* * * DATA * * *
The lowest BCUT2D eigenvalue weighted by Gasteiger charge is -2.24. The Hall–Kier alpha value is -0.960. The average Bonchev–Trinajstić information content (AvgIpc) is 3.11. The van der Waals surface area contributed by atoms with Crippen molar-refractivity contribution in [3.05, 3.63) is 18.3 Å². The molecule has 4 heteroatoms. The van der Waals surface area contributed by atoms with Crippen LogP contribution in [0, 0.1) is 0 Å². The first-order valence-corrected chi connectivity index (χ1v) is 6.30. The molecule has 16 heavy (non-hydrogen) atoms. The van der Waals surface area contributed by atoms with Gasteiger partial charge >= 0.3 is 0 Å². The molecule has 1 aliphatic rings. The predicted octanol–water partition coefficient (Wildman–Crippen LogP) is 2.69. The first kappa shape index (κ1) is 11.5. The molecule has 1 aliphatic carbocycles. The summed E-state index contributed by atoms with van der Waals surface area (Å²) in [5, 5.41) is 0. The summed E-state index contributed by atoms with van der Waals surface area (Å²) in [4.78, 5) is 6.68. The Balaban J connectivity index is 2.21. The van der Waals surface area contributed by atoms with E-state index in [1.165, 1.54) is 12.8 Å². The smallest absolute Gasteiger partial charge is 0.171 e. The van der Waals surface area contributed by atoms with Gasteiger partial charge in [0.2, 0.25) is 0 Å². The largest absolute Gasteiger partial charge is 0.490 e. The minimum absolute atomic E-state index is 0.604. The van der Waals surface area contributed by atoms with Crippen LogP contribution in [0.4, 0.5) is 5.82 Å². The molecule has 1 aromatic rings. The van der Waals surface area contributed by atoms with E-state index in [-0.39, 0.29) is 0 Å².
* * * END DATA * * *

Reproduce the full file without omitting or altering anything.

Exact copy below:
The lowest BCUT2D eigenvalue weighted by Gasteiger charge is -2.24. The Hall–Kier alpha value is -0.960. The average Bonchev–Trinajstić information content (AvgIpc) is 3.11. The van der Waals surface area contributed by atoms with Crippen molar-refractivity contribution in [3.05, 3.63) is 18.3 Å². The molecule has 4 heteroatoms. The van der Waals surface area contributed by atoms with Crippen LogP contribution in [0, 0.1) is 0 Å². The first-order valence-corrected chi connectivity index (χ1v) is 6.30. The molecule has 16 heavy (non-hydrogen) atoms. The van der Waals surface area contributed by atoms with Gasteiger partial charge >= 0.3 is 0 Å². The molecule has 1 aliphatic rings. The predicted octanol–water partition coefficient (Wildman–Crippen LogP) is 2.69. The first kappa shape index (κ1) is 11.5. The molecule has 1 aliphatic carbocycles. The summed E-state index contributed by atoms with van der Waals surface area (Å²) in [5, 5.41) is 0. The summed E-state index contributed by atoms with van der Waals surface area (Å²) in [4.78, 5) is 6.68. The Balaban J connectivity index is 2.21. The van der Waals surface area contributed by atoms with E-state index in [1.165, 1.54) is 12.8 Å². The smallest absolute Gasteiger partial charge is 0.171 e. The van der Waals surface area contributed by atoms with Gasteiger partial charge in [0.2, 0.25) is 0 Å². The largest absolute Gasteiger partial charge is 0.490 e. The minimum absolute atomic E-state index is 0.604. The van der Waals surface area contributed by atoms with Crippen LogP contribution in [0.4, 0.5) is 5.82 Å². The molecule has 1 aromatic rings. The van der Waals surface area contributed by atoms with E-state index in [-0.39, 0.29) is 0 Å².